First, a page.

Early Great Western Railway timetable, 1840s.
3 3 c m
actual image size: 32cm x 25cm

Early Great Western Railway timetable, 1840s.

© National Railway Museum / Science & Society Picture Library -- All rights reserved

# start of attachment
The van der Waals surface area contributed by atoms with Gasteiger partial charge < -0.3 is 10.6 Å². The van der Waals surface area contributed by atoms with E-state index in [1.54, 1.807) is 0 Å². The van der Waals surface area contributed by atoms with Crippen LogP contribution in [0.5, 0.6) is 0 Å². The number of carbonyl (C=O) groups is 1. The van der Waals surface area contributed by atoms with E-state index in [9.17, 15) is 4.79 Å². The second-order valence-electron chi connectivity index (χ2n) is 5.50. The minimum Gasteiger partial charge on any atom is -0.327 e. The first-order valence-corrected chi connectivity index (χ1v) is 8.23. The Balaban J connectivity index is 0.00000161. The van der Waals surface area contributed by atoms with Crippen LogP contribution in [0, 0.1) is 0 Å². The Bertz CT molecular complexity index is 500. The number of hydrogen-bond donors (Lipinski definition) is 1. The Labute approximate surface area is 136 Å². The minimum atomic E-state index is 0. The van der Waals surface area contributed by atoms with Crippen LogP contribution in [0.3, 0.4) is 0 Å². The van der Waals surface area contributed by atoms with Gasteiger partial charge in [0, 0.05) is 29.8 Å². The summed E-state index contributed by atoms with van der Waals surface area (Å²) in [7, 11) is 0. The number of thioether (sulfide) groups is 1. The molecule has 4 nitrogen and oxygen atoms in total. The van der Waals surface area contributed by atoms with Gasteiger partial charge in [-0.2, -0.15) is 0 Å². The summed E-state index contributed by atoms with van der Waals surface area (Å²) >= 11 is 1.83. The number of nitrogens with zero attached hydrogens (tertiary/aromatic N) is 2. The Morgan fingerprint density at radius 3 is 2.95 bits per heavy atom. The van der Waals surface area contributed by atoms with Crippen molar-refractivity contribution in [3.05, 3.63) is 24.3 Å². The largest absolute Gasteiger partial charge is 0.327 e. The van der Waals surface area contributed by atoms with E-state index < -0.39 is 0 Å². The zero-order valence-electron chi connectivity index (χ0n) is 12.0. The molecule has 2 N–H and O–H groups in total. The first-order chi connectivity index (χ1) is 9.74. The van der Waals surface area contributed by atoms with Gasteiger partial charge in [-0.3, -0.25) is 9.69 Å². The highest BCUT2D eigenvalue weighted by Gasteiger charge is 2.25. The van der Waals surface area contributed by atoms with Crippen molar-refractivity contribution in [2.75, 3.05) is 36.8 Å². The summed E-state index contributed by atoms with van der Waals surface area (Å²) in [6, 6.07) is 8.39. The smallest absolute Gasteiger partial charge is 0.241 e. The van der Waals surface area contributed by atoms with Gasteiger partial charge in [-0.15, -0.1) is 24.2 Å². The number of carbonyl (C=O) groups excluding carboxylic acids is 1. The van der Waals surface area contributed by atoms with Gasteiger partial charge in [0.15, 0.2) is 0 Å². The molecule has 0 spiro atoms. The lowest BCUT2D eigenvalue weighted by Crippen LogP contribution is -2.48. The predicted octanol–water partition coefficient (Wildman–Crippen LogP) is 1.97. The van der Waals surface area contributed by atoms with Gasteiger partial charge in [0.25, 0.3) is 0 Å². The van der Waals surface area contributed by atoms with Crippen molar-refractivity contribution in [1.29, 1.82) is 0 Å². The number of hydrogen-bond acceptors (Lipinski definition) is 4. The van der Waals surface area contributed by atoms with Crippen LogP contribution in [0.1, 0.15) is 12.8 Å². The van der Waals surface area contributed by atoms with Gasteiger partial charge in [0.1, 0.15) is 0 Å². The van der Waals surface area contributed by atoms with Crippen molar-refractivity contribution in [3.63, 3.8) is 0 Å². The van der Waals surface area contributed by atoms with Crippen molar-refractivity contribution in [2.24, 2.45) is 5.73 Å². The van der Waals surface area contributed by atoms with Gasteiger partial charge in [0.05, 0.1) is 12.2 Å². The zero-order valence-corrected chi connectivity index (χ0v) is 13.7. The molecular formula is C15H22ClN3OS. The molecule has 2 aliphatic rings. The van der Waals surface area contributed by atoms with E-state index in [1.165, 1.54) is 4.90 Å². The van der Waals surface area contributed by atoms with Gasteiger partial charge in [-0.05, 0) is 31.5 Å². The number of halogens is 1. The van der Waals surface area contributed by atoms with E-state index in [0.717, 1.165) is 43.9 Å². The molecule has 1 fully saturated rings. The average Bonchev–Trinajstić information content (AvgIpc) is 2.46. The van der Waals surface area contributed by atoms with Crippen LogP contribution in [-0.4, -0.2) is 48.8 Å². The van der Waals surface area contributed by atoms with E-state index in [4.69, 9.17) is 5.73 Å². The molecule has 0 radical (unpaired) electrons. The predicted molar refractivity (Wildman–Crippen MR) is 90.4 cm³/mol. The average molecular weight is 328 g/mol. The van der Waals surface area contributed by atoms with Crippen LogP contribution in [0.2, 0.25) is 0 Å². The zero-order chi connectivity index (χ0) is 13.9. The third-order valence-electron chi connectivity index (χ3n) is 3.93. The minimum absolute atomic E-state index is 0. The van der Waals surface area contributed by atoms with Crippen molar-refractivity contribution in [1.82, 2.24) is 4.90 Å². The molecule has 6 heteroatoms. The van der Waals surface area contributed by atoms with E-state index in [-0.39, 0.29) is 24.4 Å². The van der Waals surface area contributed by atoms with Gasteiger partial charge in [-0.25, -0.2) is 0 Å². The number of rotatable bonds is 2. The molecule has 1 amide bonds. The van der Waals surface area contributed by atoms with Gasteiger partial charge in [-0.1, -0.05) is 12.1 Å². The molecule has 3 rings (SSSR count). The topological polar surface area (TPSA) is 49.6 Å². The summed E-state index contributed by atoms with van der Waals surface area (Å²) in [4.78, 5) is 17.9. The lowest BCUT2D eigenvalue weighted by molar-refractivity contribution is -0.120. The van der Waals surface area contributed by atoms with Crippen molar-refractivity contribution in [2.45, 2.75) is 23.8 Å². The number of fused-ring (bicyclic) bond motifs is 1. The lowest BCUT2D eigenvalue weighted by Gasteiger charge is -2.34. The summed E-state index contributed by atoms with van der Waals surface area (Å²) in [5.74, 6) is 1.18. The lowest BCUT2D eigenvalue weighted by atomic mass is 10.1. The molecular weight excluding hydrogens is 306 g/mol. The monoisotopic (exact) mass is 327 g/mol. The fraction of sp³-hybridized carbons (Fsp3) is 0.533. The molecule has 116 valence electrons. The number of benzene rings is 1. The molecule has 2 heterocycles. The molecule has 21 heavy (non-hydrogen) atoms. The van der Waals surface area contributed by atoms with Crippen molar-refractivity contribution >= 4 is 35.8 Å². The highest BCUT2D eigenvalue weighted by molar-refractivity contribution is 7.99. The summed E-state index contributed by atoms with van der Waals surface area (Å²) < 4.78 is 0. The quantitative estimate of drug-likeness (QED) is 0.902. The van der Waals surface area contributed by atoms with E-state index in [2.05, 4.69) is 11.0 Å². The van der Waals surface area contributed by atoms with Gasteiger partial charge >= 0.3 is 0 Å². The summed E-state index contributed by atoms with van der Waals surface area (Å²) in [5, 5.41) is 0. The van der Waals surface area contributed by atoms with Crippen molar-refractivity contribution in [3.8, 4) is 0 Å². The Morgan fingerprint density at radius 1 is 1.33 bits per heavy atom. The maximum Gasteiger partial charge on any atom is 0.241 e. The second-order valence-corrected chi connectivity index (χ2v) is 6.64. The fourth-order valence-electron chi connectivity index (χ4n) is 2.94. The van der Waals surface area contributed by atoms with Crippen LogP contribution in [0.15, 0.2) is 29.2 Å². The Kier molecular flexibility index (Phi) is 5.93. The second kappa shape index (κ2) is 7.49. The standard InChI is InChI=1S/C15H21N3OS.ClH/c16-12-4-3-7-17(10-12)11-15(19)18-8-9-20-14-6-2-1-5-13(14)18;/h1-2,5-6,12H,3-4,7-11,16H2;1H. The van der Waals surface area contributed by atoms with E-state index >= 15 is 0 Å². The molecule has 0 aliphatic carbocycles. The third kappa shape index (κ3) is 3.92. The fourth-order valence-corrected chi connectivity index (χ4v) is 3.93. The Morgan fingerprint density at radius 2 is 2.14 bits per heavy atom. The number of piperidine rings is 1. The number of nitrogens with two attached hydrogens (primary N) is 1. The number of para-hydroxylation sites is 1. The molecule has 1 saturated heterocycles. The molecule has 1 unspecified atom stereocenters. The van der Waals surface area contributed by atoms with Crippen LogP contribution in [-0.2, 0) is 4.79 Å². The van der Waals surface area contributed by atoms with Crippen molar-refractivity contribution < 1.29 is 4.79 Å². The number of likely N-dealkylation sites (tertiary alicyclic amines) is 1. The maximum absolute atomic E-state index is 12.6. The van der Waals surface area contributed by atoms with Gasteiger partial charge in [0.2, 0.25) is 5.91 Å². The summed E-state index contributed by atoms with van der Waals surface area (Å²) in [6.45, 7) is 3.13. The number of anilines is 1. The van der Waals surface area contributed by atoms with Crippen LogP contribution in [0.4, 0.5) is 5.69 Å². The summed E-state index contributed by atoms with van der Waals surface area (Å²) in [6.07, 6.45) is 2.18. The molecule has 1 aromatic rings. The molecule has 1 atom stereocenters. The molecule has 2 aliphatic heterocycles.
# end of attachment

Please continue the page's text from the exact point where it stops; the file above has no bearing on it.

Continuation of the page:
Isambard Kingdom Brunel (1806-1859) was appointed chief engineer of the Great Western Railway (GWR) in March 1833, with the task of building a railway to link London and Bristol. The first section, opened in 1838, went from London to Taplow, Buckinghamshire, and the line finally reached Bristol in 1841. The spead of the railways in the 1840s provided the impetus for the adoption of standard time acros Britain. Traditionally, time was measured locally, meaning that there were time differences of several minutes between towns acros the country. To enable accurate timetables to be produced, rail companies adopted London time as standard at all their stations, providing pasengers with information about the discrepancy between 'Railway Time' and their local time.

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